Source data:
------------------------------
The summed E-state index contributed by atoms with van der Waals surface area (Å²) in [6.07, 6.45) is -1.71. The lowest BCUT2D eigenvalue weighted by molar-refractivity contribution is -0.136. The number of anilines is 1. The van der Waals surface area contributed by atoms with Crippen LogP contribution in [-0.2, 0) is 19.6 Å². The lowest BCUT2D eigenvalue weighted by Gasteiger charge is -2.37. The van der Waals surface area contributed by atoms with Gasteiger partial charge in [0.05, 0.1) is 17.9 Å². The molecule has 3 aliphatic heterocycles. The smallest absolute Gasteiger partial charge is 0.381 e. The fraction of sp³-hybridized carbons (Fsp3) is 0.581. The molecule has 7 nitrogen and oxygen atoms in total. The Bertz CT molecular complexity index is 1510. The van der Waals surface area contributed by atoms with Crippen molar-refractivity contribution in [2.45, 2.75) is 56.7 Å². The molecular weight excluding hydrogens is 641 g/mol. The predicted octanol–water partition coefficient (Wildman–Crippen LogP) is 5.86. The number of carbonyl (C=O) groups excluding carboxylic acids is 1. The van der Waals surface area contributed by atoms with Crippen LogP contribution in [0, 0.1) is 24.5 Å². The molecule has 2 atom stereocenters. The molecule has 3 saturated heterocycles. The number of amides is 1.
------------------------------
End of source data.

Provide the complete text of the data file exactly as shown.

The summed E-state index contributed by atoms with van der Waals surface area (Å²) in [6.07, 6.45) is -1.71. The lowest BCUT2D eigenvalue weighted by molar-refractivity contribution is -0.136. The number of anilines is 1. The van der Waals surface area contributed by atoms with Crippen LogP contribution in [-0.2, 0) is 19.6 Å². The lowest BCUT2D eigenvalue weighted by Gasteiger charge is -2.37. The van der Waals surface area contributed by atoms with Gasteiger partial charge in [0.05, 0.1) is 17.9 Å². The molecule has 3 aliphatic heterocycles. The smallest absolute Gasteiger partial charge is 0.381 e. The fraction of sp³-hybridized carbons (Fsp3) is 0.581. The molecule has 7 nitrogen and oxygen atoms in total. The Bertz CT molecular complexity index is 1510. The van der Waals surface area contributed by atoms with Crippen molar-refractivity contribution in [2.45, 2.75) is 56.7 Å². The molecular weight excluding hydrogens is 641 g/mol. The predicted octanol–water partition coefficient (Wildman–Crippen LogP) is 5.86. The number of carbonyl (C=O) groups excluding carboxylic acids is 1. The van der Waals surface area contributed by atoms with Crippen LogP contribution in [0, 0.1) is 24.5 Å². The molecule has 2 atom stereocenters. The molecule has 3 saturated heterocycles. The number of amides is 1.